Women and South Asian people with typical pain were more likely than those with atypical pain to receive a diagnosis of angina pectoris and to have increased mortality rates or acute coronary complications, a study by UK researchers found. Despite this, in women and South Asians, both those with typical and atypical pain had lower rates of angiography and coronary interventions compared with men and white people respectively.
In this study of 7784 South Asian and white people in the United Kingdom, it was also found that more women than men and more South Asians compared with white people reported atypical chest pain and were less likely to receive a diagnosis of angina.
"Women and South Asian people with typical chest pain were at increased risk of adverse coronary outcomes compared with those who presented with atypical pain," state Dr. Justin Zaman of University College London and UK-based colleagues.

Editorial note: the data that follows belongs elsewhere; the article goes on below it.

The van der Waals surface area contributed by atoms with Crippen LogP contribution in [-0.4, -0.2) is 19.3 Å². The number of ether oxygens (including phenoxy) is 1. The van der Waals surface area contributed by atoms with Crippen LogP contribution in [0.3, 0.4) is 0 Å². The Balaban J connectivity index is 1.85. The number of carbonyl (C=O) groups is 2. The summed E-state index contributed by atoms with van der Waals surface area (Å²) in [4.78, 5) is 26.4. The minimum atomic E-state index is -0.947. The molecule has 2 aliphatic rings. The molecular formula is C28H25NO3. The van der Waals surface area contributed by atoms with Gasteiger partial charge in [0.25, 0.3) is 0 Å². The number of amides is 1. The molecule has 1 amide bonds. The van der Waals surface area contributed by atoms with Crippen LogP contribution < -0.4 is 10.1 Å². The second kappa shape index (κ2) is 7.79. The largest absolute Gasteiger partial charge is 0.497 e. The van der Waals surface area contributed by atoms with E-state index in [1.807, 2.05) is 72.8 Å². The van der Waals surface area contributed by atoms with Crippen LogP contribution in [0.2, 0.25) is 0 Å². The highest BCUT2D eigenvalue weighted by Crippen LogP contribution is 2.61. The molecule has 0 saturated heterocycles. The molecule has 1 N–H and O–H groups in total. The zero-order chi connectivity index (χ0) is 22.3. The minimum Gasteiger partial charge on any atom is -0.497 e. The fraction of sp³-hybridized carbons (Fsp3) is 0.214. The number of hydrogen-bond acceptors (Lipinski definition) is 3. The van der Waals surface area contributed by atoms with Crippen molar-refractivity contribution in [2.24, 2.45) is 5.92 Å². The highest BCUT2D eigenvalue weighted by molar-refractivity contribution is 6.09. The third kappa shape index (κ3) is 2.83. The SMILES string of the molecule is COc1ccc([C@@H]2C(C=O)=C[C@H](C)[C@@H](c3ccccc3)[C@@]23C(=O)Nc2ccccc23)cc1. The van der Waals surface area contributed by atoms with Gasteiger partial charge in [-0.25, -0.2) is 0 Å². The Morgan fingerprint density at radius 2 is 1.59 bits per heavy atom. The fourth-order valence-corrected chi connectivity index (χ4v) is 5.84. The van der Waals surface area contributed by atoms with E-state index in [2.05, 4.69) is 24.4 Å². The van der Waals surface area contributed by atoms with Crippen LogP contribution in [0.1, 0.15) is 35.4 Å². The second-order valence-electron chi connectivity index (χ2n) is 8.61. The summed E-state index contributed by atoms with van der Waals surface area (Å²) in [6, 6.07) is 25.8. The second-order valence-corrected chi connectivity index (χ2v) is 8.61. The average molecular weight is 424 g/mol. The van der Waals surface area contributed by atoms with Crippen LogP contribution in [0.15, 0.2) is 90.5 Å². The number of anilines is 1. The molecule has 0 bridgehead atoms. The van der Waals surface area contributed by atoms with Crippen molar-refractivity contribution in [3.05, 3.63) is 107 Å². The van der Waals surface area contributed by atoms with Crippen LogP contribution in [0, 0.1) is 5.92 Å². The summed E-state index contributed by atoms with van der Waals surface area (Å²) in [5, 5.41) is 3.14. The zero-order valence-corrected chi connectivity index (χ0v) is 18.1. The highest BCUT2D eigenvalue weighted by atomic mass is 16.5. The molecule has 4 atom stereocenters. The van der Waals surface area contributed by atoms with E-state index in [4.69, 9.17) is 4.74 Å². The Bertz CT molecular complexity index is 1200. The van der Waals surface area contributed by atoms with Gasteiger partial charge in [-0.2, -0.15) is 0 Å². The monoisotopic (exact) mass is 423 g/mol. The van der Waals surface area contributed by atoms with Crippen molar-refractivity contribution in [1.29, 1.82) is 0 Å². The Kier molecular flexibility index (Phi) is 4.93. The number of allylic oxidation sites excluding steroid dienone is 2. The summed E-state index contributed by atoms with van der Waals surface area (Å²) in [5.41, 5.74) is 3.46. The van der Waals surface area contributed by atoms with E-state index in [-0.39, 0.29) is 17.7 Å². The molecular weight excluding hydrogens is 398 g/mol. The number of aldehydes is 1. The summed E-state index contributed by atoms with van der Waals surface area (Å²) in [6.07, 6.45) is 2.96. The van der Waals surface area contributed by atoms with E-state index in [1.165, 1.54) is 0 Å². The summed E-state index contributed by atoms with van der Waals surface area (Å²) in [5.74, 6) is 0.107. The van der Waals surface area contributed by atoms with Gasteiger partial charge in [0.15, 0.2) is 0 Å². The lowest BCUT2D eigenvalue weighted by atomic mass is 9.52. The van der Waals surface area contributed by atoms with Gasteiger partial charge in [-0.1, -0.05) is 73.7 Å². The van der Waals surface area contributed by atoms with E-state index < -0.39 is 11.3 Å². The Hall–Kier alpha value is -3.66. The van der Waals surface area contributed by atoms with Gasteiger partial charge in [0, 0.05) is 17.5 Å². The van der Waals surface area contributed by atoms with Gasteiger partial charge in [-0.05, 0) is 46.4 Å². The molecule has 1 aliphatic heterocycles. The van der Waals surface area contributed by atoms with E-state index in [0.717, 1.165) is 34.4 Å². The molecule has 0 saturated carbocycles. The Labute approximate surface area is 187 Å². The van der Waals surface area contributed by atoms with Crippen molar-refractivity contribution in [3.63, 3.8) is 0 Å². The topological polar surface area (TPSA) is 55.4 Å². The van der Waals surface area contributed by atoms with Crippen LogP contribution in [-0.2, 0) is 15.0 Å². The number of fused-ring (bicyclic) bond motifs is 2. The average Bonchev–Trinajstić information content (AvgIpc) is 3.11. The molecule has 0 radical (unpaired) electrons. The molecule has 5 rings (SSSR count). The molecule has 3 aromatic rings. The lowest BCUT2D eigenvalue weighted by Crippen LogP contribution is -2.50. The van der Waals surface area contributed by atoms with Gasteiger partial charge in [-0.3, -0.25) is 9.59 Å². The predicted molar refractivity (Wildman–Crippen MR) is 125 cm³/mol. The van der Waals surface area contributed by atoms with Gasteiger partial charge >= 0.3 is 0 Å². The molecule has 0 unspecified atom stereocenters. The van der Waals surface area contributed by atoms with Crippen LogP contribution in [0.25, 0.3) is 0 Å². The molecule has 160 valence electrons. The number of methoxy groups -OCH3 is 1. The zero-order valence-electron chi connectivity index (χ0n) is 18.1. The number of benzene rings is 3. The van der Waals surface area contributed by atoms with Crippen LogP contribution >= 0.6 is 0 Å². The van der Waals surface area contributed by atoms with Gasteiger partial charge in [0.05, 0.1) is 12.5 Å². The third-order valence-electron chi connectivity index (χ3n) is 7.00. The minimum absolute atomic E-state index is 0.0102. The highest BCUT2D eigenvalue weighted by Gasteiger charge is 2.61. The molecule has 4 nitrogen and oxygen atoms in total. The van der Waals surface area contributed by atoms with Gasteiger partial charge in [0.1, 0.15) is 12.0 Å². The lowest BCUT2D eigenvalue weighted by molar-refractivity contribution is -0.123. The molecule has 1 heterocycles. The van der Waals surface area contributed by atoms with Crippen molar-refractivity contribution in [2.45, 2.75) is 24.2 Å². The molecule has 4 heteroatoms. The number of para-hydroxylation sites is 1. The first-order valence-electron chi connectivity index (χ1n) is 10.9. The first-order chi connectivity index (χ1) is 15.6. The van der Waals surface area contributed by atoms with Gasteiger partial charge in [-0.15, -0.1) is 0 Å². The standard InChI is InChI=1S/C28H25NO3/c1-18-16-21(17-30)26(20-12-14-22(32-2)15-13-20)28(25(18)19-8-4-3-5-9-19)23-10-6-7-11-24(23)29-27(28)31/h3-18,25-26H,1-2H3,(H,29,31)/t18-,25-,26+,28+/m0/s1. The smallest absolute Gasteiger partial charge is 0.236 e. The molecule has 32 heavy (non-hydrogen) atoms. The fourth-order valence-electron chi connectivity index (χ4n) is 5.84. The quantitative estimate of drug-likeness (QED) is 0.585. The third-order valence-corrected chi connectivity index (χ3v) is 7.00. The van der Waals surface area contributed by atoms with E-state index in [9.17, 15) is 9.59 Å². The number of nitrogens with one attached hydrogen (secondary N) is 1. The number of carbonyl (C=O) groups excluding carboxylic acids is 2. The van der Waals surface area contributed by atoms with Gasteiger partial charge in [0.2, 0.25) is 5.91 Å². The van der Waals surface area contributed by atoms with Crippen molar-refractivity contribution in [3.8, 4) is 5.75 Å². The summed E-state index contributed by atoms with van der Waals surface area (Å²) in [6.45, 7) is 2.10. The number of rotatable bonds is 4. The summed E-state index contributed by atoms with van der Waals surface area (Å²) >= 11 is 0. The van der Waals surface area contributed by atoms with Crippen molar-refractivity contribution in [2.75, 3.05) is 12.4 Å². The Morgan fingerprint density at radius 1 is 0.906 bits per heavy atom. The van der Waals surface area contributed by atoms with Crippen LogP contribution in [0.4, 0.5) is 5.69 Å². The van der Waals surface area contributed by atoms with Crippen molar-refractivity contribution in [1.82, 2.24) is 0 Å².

Differences in the description of symptoms did not account for the lower rates of intervention. "Further study should examine why South Asians and white women with potentially the same adverse prognosis as men received poorer care," state the researchers.
In a related commentary, Dr. Deborah Diercks from the University of California and coauthor Dr. Chadwick Miller of Wake Forest University ask whether misdiagnoses occur because of the way patients report symptoms or clinician misinterpretation or bias. They point out that "patients with atypical chest pain are still at significant risk for cardiac disease….and patients with typical symptoms, regardless of ethnic background or sex, should receive further cardiac evaluation to minimize the impact of cardiac disease."
Source: Canadian Medical Association Journal
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